You don’t have to look far to see the signs of growth throughout our community. There are the enhancements made to 176th Street, the expansion of Canyon Crossing and dozens of homes sprouting up in places where farms used to be.
Throughout the district, there are also signs of change. More students are enrolling, graduation rates are rising, and there are new learning opportunities for kids as well as sustained progress towards reaching the reading, writing, math and science standards.
To ensure that Bethel continues successfully along its path of improvement requires strategic planning and preparation for the future, including its likely challenges.
More students coming
For the past several years, Bethel has been on a trajectory of growth. A study commissioned by the Associated Press in 2014 found that Bethel was the 12th fastest growing school district in Washington.
Last year, the school board received a presentation from one of the state’s leading demographers. Les Kendrick of Northwest Educational Data Solutions informed the board that as many as 6,000 new homes were in the pipeline for Bethel. He anticipated that enrollment growth would continue in the area, long term. His models forecasted up to 3,000 more students would be added to the rolls over the next decade. Based on those estimates, Kendrick suggested that growth here would be substantially higher, compared to other districts, and be second only to Sumner in Pierce County.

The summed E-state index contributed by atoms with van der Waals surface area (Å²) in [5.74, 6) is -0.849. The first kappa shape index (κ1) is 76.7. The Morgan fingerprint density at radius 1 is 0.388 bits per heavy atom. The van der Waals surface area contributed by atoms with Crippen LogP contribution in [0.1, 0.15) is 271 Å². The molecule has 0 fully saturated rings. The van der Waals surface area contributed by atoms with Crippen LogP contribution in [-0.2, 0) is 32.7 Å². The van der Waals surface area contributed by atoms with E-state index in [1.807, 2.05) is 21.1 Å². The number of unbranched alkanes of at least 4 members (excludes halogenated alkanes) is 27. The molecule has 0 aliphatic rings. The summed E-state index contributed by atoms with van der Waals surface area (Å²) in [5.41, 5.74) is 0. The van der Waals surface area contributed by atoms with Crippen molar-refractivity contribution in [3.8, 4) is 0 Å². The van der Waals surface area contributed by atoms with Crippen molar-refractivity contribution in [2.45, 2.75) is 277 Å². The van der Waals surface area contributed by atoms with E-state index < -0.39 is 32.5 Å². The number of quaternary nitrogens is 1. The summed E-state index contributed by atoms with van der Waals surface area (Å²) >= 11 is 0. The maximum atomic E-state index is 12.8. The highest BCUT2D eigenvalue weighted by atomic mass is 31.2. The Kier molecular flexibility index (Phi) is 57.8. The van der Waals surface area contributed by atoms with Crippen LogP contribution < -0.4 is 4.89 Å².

Planning for growth
But along with growth comes new challenges. In just the past two years, nearly 1,000 new students have entered Bethel schools.
The board’s commitment to free all day kindergarten and state mandates for lower elementary class sizes are good for students, but they require more space at a time when the district is challenged to alleviate crowded conditions and accommodate new enrollments.
With no slow down in sight, the district is now looking for creative solutions to expand classroom space and keep class sizes small enough so children receive the best opportunities to learn.
For years, the district has supported growing schools by installing portables. As administrators prepare for next year, there are growing concerns. Over the summer, Bethel and four other school districts sued Pierce County because of changes to zoning requirements under the Growth Management Act. Under the County’s new provision, districts will not be able to expand in rural areas to serve urban student populations. This means that about half of the district’s schools – schools that are in the southern part of the district – will be off limits for portable and site expansions. Since only sites in the north half of the district may be considered, the district will be limited as to what it can do and may need to consider reboundary as an option.
Keeping facilities safeFollowing the recent failure of two school bond measures, the priority is to make sure staff and students are
safe so they can focus on teaching and learning. District administration has spent considerable time, assessing the condition of each portable and the maintenance needs of every school, such as roof, painting and other repairs. Critical projects are being addressed as funding becomes available.
How you can helpThe community last reviewed the district’s long-term facility plan in 2014. As we look to the future, we are seeking community members who want to help us develop a smart, efficient, long-term approach to managing our facility needs. This group will study the age and condition of our buildings, help us prioritize our schools’ most urgent needs, and develop a plan that keeps costs low for taxpayers. If you are interested, applications for the Long Range Facilities Task Force will be available soon on our website.